Which is better? To schedule or not to schedule? And if you schedule, how do you transport kids to all of their various activities? By car? Or by bike?
I sometimes take this issue up a notch and start to worry about over-scheduled kids. What about them? Do they really enjoy having that much going on? Don’t they just want to hang out at home on occasion?
If you were blissfully unaware of this problem, don’t fret, you can find books and articles on the subject. You too can read about how to avoid over-scheduling your kids. Then you can sit down and watch a documentary and learn about the perils you will certainly face if you don’t get this problem resolved now. After you have yourself in a tizzy about your kids future, you can go back to news and articles regarding childhood obesity. The grim stats will certainly depress you: 18 percent of kids are obese in the United States. “Childhood obesity has more than doubled in children and tripled in adolescents in the past 30 years”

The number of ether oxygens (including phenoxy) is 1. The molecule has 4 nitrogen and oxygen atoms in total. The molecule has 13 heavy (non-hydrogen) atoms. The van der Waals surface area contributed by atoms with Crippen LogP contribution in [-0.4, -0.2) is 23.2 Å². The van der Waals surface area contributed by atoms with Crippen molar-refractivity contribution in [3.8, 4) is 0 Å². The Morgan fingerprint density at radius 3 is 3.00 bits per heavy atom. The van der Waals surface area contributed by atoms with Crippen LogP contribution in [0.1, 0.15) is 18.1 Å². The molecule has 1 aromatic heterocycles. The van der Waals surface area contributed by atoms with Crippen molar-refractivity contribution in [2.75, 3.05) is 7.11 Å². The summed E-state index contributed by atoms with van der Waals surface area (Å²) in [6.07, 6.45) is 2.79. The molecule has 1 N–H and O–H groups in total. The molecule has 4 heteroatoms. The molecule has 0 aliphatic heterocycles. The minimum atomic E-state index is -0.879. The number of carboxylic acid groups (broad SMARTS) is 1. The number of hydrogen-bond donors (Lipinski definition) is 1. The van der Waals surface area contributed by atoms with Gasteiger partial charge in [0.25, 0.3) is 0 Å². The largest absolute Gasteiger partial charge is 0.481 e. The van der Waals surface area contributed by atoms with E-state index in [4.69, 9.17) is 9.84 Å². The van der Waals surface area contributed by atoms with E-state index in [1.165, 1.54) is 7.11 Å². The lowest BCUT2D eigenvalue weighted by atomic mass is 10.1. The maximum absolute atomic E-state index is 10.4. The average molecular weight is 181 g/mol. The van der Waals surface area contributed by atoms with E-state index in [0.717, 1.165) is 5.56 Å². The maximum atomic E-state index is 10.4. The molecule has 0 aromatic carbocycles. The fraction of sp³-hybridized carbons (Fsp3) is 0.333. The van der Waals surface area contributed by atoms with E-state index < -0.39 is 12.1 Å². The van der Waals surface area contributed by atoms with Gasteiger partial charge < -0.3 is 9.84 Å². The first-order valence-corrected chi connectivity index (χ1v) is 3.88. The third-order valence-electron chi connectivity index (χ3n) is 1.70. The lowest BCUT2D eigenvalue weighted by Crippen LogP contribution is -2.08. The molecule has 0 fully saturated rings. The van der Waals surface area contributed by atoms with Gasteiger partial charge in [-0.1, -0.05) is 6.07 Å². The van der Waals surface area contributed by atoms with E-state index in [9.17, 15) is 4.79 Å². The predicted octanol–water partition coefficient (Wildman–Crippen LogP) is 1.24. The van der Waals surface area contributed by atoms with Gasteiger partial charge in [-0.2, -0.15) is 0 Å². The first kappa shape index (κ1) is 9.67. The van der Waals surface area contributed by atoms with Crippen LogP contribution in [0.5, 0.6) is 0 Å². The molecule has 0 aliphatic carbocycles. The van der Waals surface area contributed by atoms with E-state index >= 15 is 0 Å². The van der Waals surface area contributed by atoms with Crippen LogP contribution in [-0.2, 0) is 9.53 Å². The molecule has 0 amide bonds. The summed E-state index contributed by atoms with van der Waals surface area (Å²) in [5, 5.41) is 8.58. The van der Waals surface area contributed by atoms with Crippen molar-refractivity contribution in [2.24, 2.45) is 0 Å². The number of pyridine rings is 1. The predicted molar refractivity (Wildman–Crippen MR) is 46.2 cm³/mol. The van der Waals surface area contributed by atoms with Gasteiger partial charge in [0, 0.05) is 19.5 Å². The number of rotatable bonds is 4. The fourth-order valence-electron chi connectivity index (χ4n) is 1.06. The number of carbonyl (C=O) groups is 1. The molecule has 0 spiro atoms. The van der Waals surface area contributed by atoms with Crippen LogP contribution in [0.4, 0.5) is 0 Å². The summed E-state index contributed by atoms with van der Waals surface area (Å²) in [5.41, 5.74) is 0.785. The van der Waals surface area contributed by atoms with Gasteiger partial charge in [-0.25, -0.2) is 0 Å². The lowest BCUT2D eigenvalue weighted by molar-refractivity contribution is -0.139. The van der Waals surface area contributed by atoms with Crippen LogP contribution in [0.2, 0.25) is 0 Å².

Feeling crazy, confused and on-edge yet? I know I am.
What’s a parent to do? To schedule or not? To relax or worry? Continue reading
When Tim and I recount family bike adventures to friends and strangers, a typical response is, “What do the kids think”? “Do they like bike touring?”
If we were being completely honest, we’d reply, “of course not”. You’ll soon ascertain that we have a slight problem with stretching the truth.
We get kids on board and excited about these trips by over-emphasizing the potential highlights and skipping the parts we know the kids won’t like.
And sometimes we tell all out lies. Continue reading